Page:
For those who read the Pink Carnation series, this is one that came out last year and I missed it. If you do read the Pink Carnation series and haven't read this one, then you must, as it is finally the story of Miss Gwen Meadows, the chaperon of Jane Wolister, the Pink Carnation, herself, in France. Gwen is considered a dragon lady of a spinster at forty-five; always with her pointy parasol that hides a sword within. She swings from rooftops and hides in dark alleys, always looking for information to help the English cause in the Napoleonic War against France.
When Jane's sister, Agnes, and her roommate, Lizzy Reid, go missing at their private school, Gwen and Jane hurry back to England to find them. There they are greeted by the handsome and charming Cololnel Reid of the East India Company, who is the father of Lizzy, who is a bastard born from a relationship he had with an Indian woman. He sent Lizzy and her sister away to England ten years ago for their protection, as things in India were not safe for young women, especially those not born to English parents. Now he's come back to find a house for them and settle down, when he learns that Lizzy is gone and his other daughter has not been truthful about the circumstances of her life with her mother's mother.
After discovering that the girls are not in Brighton, with Lizzy's sister, Reid gets set upon by a set of footpads, that he and Gwen manage to fight off, but not before Reid gets stabbed. They stay for five intimate days in an inn, where Gwen patches him up and Reid has fevered dreams and kisses her. Once he is well, they return to Bath, where the school is, and discover that the girls have gone to Selwick Hall, to visit Agnes's cousin Amy, possibly because they have a set of jewels that were once owned by a sultan of Berar. One of which is said to have mystical powers. These jewels were stolen by Jack, one of Reid's sons and sent to Lizzy for safekeeping.
The other story that goes with these books is that of grad student, Eloise, who has been researching the Pink Carnation for her dissertation. Through her research, she meets Colin Selwick and they begin dating. She has essentially moved into Selwick Hall, after her grant ended. She is supposed to go back to the States in two months for a teaching job and is dreading it. Having hit a road block in her studies (she can find nothing about the Pink Carnation after April 1805), she decides to help Colin look for the family treasure: the famed treasure of Berar. When they go to his great aunt for help, his evil cousin/step-father Jeremy is there for the same reason. His great aunt intimates that she doesn't have long to live and that she would like the two of them to bury the hatchet and find peace. She does this by giving them information on where the treasure could be hidden, but only if they work together. So while everyone in 1805 England is looking for the treasure of Berar, as well as the two girls, who may have it, a very modern hunt is going on in Selwick Hall.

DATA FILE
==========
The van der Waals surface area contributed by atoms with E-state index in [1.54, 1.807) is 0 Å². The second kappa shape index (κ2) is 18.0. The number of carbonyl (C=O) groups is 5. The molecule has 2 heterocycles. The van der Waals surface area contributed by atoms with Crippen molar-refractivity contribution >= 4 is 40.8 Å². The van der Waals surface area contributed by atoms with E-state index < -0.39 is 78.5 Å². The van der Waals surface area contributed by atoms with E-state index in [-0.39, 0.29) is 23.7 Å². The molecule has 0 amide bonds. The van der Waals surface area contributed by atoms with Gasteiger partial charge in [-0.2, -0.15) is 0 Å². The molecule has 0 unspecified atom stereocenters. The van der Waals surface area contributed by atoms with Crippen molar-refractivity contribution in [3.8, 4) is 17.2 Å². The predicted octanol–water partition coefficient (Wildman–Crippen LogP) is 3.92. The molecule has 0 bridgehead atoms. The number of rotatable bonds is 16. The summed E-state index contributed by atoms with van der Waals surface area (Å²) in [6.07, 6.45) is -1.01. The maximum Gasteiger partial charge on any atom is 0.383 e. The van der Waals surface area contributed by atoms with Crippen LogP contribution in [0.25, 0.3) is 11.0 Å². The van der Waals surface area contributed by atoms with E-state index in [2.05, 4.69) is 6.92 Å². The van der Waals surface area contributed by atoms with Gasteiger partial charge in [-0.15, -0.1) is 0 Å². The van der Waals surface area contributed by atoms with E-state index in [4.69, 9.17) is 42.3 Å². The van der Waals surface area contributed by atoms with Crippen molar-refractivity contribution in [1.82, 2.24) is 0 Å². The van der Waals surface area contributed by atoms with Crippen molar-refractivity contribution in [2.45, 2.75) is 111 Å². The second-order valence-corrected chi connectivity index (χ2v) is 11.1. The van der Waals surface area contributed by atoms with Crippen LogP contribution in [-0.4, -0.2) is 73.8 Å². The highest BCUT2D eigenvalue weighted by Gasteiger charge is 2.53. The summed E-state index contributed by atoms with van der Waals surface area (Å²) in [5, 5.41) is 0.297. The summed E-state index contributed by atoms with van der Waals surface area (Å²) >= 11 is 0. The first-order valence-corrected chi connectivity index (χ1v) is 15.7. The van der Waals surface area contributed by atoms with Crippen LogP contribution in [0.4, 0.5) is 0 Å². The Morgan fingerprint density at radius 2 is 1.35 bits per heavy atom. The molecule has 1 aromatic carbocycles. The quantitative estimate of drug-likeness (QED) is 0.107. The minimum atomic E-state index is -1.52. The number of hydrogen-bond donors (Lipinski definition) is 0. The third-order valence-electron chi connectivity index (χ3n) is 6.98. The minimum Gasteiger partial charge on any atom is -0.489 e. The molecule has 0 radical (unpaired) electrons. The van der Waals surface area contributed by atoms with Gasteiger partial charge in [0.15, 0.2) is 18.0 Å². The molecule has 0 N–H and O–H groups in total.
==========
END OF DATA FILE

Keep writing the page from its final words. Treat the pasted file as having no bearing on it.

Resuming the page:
Reid and Gwen are a perfect match, even if she doesn't want to see it. She feels she is too old for this nonsense and she loves the thrill of being a spy so much, she doesn't want to give it up. However, this may not be her decision to make, as the Pink Carnation, Jane, has been keeping things from Gwen, such as the identity of the Gardner, the ultimate French spy, and what her plans are after the girls are found. Can Gwen give up her old life and "settle down" with a retired Colonel, as much as the two could possibly settle down, and finish the gothic novel she has been writing? This book was everything and more. It was quite satisfying to see Gwen find someone as strong as she is both in wit and daring, to be with, when, I have, quite frankly, thought she'd never be a character to have a story of her own. I, too, thought she was too old and was too tied in with Jane and the Pink Carnation to have a life of her own. I have to say I was pleasantly surprised and very happy with the result.
Things turn up in strange places all the time… For example, library books, which possess a disconcerting ability to move from place to place, seemingly of their own volition.--Lauren Willig (The Passion of the Purple Plumeria p 10)
Link to Amazon: https://www.amazon.com/Passion-Purple-Plumeria-Carnation-Novel/dp/0451414721/ref=sr_1_1?ie=UTF8&qid=1476640850&sr=8-1&keywords=the+passion+of+the+purple+plumeriaIt was the rankest effrontery on your part to get yourself stabbed.
---Lauran Willig (The Passion of the Purple Plumeria p 127)